TOKYO (AFP) - The boyfriend of Japan's Princess Mako insisted on Tuesday (Jan 22) his family had no financial difficulties hanging over them, after reports of an unpaid loan apparently forced a postponement of a fairy-tale wedding between the two college sweethearts.
Mr Kei Komuro and Princess Mako, the eldest granddaughter of Emperor Akihito, had been scheduled to become formally engaged in a traditional Japanese court ceremony last year before a royal wedding planned in late 2018.
But the marriage was dramatically called off last February amid reports Mr Komuro's family had run into financial difficulties, with his mother failing to repay a four-million-yen (S$49,690) loan from a former fiance of hers.
In a statement released on Tuesday, Mr Komuro said: "My mother and I both understand that the (financial) support from the ex-fiance of my mother has been settled."
Mr Komuro said that when his mother and her fiance split up in 2012, the man had said the money he had offered them during the engagement did not need to be repaid.
But he changed his tune the year after, according to Mr Komuro, demanding the money back in a letter in August 2013.
Mr Komuro's mother met her former partner and told him she could not repay the money and there was no further request.
Mr Komuro said he and his mother were then "bewildered" when reports surfaced in December 2017 that the former fiance still wanted his cash back, just two months after the royal engagement was announced.
"My mother and I both appreciate the support we received from the former fiance, and we will make efforts to gain understanding from him," Mr Komuro's statement concluded.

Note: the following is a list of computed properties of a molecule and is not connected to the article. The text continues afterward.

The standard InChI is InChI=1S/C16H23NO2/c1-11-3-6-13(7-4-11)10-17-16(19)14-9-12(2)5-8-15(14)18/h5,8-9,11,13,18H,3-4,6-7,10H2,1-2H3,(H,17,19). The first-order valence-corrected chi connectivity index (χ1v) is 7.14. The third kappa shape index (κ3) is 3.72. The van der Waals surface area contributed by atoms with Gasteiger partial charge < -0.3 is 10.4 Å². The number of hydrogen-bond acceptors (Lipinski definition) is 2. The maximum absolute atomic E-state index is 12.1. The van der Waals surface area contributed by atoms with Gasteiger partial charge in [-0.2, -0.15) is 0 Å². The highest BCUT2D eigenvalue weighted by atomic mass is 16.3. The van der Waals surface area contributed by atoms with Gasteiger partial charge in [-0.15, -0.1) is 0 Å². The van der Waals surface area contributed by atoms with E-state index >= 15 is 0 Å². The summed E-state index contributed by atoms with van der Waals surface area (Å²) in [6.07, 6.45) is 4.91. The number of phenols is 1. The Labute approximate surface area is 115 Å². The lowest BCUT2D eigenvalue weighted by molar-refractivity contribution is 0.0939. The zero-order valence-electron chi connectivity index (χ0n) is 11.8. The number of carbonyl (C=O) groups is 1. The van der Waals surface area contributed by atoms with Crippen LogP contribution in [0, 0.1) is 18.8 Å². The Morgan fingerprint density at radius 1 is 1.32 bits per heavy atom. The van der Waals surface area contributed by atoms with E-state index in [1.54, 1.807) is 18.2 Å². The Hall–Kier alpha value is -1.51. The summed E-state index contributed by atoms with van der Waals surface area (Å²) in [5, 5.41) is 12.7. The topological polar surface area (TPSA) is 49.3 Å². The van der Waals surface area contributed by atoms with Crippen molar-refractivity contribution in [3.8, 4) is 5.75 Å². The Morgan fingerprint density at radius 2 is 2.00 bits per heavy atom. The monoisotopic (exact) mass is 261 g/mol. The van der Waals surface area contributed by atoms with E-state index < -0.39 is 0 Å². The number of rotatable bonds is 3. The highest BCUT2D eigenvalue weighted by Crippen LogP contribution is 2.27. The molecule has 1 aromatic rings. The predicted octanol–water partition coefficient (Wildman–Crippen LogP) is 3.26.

However, the former fiance said Tuesday that the claim had not been settled.
“The money trouble has not been resolved and there has not been any contact from Mr Komuro’s side,” he told the mass-circulation Yomiuri Shimbun.
'CLEAR THE PROBLEM'
In February 2018, the pair postponed the wedding until 2020, saying they needed more time to prepare, but rumours swirled in Japanese gossip magazines that there was more to the delay than simple money problems.
"We have come to realise that we do not have enough time to prepare for the ceremonies and our new life before the wedding planned in autumn," Princess Mako said in a statement released through the imperial household agency at the time.
She said the announcement of their planned engagement was made "too hastily" after the news leaked out.
"We should have thought carefully whether the pace was actually right for us... Now, we'd like to have the marriage, a major life event, in a better way."
She apologised to those planning the royal wedding, blaming the couple's "immaturity". They are both 27.
Princess Mako's father Prince Akishino told reporters in November the pair "should take proper measures" if they still hope to get married.
Unless they "clear the problem", we cannot hold the ritual for a formal engagement, he said.
The Japanese royal family has a packed schedule this year, as the 85-year-old Emperor Akihito abdicates on April 30 - the first time for more than two centuries that a Japanese emperor has stepped down.
His eldest son Naruhito is set to ascend the Chrysanthemum Throne a day later.
Princess Mako is the eldest daughter of Prince Akishino, Crown Prince Naruhito's brother, and Princess Kiko.